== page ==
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Trump Official Says “Fake Families” Are a Growing Problem at the Border

The Trump administration dabbled in DNA testing at the border this spring.

by Elizabeth Landers
Jun 4 2019, 7:37pm

WASHINGTON — Mark Morgan, acting director of Immigration and Customs Enforcement says there’s a “crisis” unfolding at the border — and Congress must act.

“We are absolutely experiencing both a humanitarian and national security crisis at the southwest border with people illegally entering this country at record numbers," he said. "This is the worst in modern times that we’ve experienced.”

In a question-and-answer session at ICE headquarters in Washington, D.C., Morgan claimed that the U.S. is being deluged with so-called “fake families” who turn up with forged documents in hopes that having minor children in tow will allow them to be released in the country while they await an asylum hearing.

From mid-April to May 31, Morgan claimed, 206 fraudulent families were identified and 422 fraudulent documents or claims were uncovered at the border. Of those, 399 individuals presented for prosecutions, and of those, 315 were accepted for prosecution.

The issue, though, is that families arriving at the border are defined by immediate, direct family relationships: parents and children. A stepfather or uncle traveling with a child doesn’t count under U.S. law.

Derek Benner, executive associate director of Homeland Security Investigations who was also on hand to answer questions, could not list the breakdown of how many of the 206 fraudulent family units were not related at all versus how many included non-parental units. He did say, though, that even non-parental family members — like an uncle or grandparent — will show up with fraudulent documents, which is still a violation of the law.

“We do give great deference to alleged relationships other than that direct parent relationship. That’s why the investigative teams are there,” Benner added.

The agency has even experimented with a pilot program in mid-May to test DNA of suspected fraudulent families, and has also requested to expand the program, according to an ICE official.

Morgan rattled off a list of other statistics that the Department of Homeland Security is tracking: 4,500 illegal crossings each day at the southwest border, and one day alone last week 1,000 people entered the country illegally in El Paso, Texas.

The United States Customs and Border Patrol currently has 19,000 people in custody. Of those, most are members of families, though the agency is currently holding 7,500 single adults and nearly 2,500 unaccompanied minors.

“We’re not at a breaking point; we’re in the middle of a breaking point across all agencies,” Morgan claimed, citing Customs and Border Patrol, Health and Human Services, and ICE as being the most affected agencies.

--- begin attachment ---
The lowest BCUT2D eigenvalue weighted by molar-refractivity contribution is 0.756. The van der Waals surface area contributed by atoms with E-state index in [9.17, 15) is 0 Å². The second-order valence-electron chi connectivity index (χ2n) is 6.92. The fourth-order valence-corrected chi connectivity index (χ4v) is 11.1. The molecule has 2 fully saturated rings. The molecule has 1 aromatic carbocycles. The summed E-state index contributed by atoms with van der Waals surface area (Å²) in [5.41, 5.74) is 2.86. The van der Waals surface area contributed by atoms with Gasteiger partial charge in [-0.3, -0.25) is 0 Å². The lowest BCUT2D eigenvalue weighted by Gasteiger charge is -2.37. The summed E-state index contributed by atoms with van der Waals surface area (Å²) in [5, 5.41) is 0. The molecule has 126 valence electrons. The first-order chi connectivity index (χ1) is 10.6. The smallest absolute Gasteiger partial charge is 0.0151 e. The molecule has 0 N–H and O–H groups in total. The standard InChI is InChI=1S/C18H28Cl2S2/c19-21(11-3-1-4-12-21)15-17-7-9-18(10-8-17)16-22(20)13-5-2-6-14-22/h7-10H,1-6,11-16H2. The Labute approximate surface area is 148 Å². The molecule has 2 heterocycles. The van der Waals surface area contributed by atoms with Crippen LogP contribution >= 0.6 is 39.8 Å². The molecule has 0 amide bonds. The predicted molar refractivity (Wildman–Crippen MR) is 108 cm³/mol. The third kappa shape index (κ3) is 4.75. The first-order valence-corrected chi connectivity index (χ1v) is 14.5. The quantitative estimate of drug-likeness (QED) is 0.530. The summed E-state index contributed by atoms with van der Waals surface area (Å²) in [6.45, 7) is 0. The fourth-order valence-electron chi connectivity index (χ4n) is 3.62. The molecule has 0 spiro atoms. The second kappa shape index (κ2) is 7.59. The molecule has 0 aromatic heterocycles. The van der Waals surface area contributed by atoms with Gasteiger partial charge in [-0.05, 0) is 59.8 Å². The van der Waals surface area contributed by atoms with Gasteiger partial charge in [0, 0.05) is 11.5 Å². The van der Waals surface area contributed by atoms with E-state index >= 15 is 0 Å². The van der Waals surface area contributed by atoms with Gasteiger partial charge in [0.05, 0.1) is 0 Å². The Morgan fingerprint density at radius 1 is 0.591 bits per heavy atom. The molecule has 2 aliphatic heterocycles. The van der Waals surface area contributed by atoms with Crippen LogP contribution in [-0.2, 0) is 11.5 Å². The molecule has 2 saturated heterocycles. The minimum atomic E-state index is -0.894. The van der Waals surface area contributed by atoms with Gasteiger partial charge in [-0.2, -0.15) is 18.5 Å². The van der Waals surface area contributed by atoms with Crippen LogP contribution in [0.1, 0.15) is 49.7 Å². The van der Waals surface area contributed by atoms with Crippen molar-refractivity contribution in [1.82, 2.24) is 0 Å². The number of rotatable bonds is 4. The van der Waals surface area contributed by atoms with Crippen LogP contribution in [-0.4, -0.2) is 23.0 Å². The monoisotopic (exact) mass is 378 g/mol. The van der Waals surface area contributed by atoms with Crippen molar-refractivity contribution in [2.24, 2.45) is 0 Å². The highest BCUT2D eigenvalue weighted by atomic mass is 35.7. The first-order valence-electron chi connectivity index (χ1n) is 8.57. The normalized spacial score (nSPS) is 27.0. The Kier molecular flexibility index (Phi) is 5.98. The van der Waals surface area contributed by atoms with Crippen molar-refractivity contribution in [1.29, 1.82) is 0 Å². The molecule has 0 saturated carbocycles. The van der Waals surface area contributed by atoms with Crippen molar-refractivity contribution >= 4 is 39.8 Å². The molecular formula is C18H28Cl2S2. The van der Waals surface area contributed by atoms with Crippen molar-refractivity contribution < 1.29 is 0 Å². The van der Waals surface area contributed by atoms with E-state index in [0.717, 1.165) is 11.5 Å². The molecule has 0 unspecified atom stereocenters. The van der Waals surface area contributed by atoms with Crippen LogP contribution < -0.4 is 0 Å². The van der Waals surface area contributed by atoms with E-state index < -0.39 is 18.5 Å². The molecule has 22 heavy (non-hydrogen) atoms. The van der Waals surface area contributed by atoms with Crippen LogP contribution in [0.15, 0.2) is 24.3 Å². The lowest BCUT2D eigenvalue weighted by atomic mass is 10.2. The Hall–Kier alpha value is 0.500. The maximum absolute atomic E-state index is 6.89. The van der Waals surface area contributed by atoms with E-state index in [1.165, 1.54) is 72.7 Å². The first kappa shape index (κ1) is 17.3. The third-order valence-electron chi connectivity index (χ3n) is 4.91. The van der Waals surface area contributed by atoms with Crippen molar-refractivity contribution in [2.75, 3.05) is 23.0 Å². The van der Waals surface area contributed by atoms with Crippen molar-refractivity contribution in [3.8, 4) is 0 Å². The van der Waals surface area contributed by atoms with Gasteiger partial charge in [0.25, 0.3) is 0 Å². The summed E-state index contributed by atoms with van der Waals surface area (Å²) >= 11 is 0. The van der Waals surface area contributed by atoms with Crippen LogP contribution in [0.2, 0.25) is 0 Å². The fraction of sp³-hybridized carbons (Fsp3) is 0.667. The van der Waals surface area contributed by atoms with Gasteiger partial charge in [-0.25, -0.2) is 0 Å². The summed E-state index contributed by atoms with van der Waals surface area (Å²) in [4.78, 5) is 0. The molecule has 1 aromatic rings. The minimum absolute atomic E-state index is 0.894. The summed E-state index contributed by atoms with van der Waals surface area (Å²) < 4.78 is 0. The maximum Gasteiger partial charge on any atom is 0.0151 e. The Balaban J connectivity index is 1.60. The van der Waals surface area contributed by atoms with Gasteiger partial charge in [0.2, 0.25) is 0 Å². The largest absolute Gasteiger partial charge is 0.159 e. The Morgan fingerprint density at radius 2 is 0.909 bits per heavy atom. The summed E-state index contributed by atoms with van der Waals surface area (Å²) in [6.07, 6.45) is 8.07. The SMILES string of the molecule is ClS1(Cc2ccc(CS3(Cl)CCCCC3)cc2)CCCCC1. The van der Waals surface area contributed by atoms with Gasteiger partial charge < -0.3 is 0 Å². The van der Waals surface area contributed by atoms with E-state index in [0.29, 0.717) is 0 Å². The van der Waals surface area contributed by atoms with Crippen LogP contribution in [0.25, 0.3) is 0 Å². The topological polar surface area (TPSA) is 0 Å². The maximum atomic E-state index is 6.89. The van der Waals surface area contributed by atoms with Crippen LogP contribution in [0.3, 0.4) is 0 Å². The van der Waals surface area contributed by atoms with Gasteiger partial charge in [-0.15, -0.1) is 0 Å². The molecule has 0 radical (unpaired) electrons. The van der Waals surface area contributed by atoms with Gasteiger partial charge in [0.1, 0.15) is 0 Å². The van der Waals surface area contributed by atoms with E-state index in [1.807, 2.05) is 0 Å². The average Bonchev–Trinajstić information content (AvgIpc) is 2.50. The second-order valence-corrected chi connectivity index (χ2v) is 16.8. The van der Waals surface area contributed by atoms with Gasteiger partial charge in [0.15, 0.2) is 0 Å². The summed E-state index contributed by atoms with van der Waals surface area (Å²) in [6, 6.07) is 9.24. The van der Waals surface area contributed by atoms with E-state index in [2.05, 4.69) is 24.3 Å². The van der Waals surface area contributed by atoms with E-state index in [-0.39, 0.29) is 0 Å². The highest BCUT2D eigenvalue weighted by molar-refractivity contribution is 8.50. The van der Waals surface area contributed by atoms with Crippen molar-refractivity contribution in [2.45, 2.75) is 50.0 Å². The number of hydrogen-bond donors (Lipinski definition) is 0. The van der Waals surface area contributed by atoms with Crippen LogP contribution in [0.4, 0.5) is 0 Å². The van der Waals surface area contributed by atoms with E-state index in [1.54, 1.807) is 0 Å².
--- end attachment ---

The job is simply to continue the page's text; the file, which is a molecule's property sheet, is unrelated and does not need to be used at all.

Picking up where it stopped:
"We are begging. We are asking Congress, please help us”

Morgan is trying to drive home a point: Congress should pass bill that would fund an additional $4.5 billion in an emergency supplemental funding request made by White House to address the southern border crisis. Of the $4.5 billion, $3.3 billion would go to humanitarian aid.

He spoke specifically to the images of overcrowded holding facilities, conditions that have outraged Congress and Americans, calling the situation “unsustainable.”

"We are begging. We are asking Congress, please help us,” Morgan said. “We need that supplemental. We agree that we do not want kids in border patrol facilities designed for adults that are overcrowded.”

Morgan quoted his former boss and Department of Homeland Security Secretary under President Obama Jeh Johnson as saying that a “bad day” during his tenure — 2013 to 2017 — was a 1,000 people a day crossing the border illegally.

Democrats have been adamant that the money not be appropriated for more detention centers for families.

“The Trump administration appears to want much of this $4.5 billion emergency supplemental request to double down on cruel and ill-conceived policies, including bailing out ICE for overspending on detention beds and expanding family detention.," Congresswoman Nita Lowey (D-N.Y.), said in May of the White House’s supplemental funding request. "Locking up people who pose no threat to the community for ever-longer periods of time is not a solution to the problems at the border.”

Morgan said there are children being held in adult facilities right now because Health and Human Services, the agency charged with care taking of unaccompanied minors crossing the border, does not have adequate funding to care for them.

As the Mexican delegation descends on Washington, DC for talks about the tariffs that President Trump has announced, Morgan urged them to “get off the sidelines” to be an equal partner addressing the issue of illegal immigration between the two borders.

"I know for a fact that they’ve [the Trump administration] been pushing hard for Mexico to sign that Safe Third Country,” Morgan said, adding, “Signing a safe third country would really mandate Mexico to step up and really do more of what I believe they should be doing.”

Cover: Migrants cross the border between the U.S. and Mexico at the Rio Grande river, as they enter El Paso, Texas, on May 20, 2019 as taken from Ciudad Juarez, Mexico. (Photo by Mario Tama/Getty Images)

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